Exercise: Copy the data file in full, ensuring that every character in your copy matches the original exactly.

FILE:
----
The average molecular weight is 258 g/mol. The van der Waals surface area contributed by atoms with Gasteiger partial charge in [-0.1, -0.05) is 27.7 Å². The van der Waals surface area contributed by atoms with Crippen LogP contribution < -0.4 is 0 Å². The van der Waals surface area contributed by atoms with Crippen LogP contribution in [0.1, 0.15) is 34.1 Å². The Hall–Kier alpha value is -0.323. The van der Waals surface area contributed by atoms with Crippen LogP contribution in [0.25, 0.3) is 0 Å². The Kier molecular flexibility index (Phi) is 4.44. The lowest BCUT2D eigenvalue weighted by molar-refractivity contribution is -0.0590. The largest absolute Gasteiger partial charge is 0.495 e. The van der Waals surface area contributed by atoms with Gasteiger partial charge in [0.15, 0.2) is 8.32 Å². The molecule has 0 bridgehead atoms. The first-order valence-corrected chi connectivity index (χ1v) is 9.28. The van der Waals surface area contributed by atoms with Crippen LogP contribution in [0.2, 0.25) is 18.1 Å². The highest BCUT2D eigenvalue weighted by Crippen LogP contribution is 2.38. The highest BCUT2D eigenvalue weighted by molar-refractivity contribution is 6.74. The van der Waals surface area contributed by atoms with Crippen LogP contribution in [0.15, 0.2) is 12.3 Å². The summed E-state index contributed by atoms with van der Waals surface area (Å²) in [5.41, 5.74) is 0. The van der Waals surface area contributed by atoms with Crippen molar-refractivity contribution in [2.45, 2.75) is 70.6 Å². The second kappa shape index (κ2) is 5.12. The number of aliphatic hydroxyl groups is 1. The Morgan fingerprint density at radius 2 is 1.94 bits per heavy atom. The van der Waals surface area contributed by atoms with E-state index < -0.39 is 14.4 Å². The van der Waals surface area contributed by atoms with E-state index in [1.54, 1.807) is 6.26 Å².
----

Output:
The average molecular weight is 258 g/mol. The van der Waals surface area contributed by atoms with Gasteiger partial charge in [-0.1, -0.05) is 27.7 Å². The van der Waals surface area contributed by atoms with Crippen LogP contribution < -0.4 is 0 Å². The van der Waals surface area contributed by atoms with Crippen LogP contribution in [0.1, 0.15) is 34.1 Å². The Hall–Kier alpha value is -0.323. The van der Waals surface area contributed by atoms with Crippen LogP contribution in [0.25, 0.3) is 0 Å². The Kier molecular flexibility index (Phi) is 4.44. The lowest BCUT2D eigenvalue weighted by molar-refractivity contribution is -0.0590. The largest absolute Gasteiger partial charge is 0.495 e. The van der Waals surface area contributed by atoms with Gasteiger partial charge in [0.15, 0.2) is 8.32 Å². The molecule has 0 bridgehead atoms. The first-order valence-corrected chi connectivity index (χ1v) is 9.28. The van der Waals surface area contributed by atoms with Crippen LogP contribution in [0.2, 0.25) is 18.1 Å². The highest BCUT2D eigenvalue weighted by Crippen LogP contribution is 2.38. The highest BCUT2D eigenvalue weighted by molar-refractivity contribution is 6.74. The van der Waals surface area contributed by atoms with Crippen LogP contribution in [0.15, 0.2) is 12.3 Å². The summed E-state index contributed by atoms with van der Waals surface area (Å²) in [5.41, 5.74) is 0. The van der Waals surface area contributed by atoms with Crippen molar-refractivity contribution in [2.45, 2.75) is 70.6 Å². The second kappa shape index (κ2) is 5.12. The number of aliphatic hydroxyl groups is 1. The Morgan fingerprint density at radius 2 is 1.94 bits per heavy atom. The van der Waals surface area contributed by atoms with E-state index < -0.39 is 14.4 Å². The van der Waals surface area contributed by atoms with E-state index in [1.54, 1.807) is 6.26 Å².